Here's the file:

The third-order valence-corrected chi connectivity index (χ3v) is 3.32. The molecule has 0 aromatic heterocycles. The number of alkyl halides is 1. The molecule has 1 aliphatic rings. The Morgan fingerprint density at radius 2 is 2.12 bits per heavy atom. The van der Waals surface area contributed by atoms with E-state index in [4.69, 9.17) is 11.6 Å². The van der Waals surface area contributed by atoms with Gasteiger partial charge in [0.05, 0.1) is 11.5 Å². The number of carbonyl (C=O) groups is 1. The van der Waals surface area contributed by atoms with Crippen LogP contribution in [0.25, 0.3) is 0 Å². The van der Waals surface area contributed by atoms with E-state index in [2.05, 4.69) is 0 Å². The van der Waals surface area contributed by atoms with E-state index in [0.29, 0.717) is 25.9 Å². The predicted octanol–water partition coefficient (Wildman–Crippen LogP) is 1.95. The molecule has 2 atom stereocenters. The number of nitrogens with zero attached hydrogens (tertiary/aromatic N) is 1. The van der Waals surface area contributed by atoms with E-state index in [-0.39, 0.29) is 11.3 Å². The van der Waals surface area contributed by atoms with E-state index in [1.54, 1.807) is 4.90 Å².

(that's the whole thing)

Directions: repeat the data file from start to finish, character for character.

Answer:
The third-order valence-corrected chi connectivity index (χ3v) is 3.32. The molecule has 0 aromatic heterocycles. The number of alkyl halides is 1. The molecule has 1 aliphatic rings. The Morgan fingerprint density at radius 2 is 2.12 bits per heavy atom. The van der Waals surface area contributed by atoms with E-state index in [4.69, 9.17) is 11.6 Å². The van der Waals surface area contributed by atoms with Gasteiger partial charge in [0.05, 0.1) is 11.5 Å². The number of carbonyl (C=O) groups is 1. The van der Waals surface area contributed by atoms with Crippen LogP contribution in [0.25, 0.3) is 0 Å². The van der Waals surface area contributed by atoms with E-state index in [2.05, 4.69) is 0 Å². The van der Waals surface area contributed by atoms with E-state index in [0.29, 0.717) is 25.9 Å². The predicted octanol–water partition coefficient (Wildman–Crippen LogP) is 1.95. The molecule has 2 atom stereocenters. The number of nitrogens with zero attached hydrogens (tertiary/aromatic N) is 1. The van der Waals surface area contributed by atoms with E-state index in [-0.39, 0.29) is 11.3 Å². The van der Waals surface area contributed by atoms with E-state index in [1.54, 1.807) is 4.90 Å².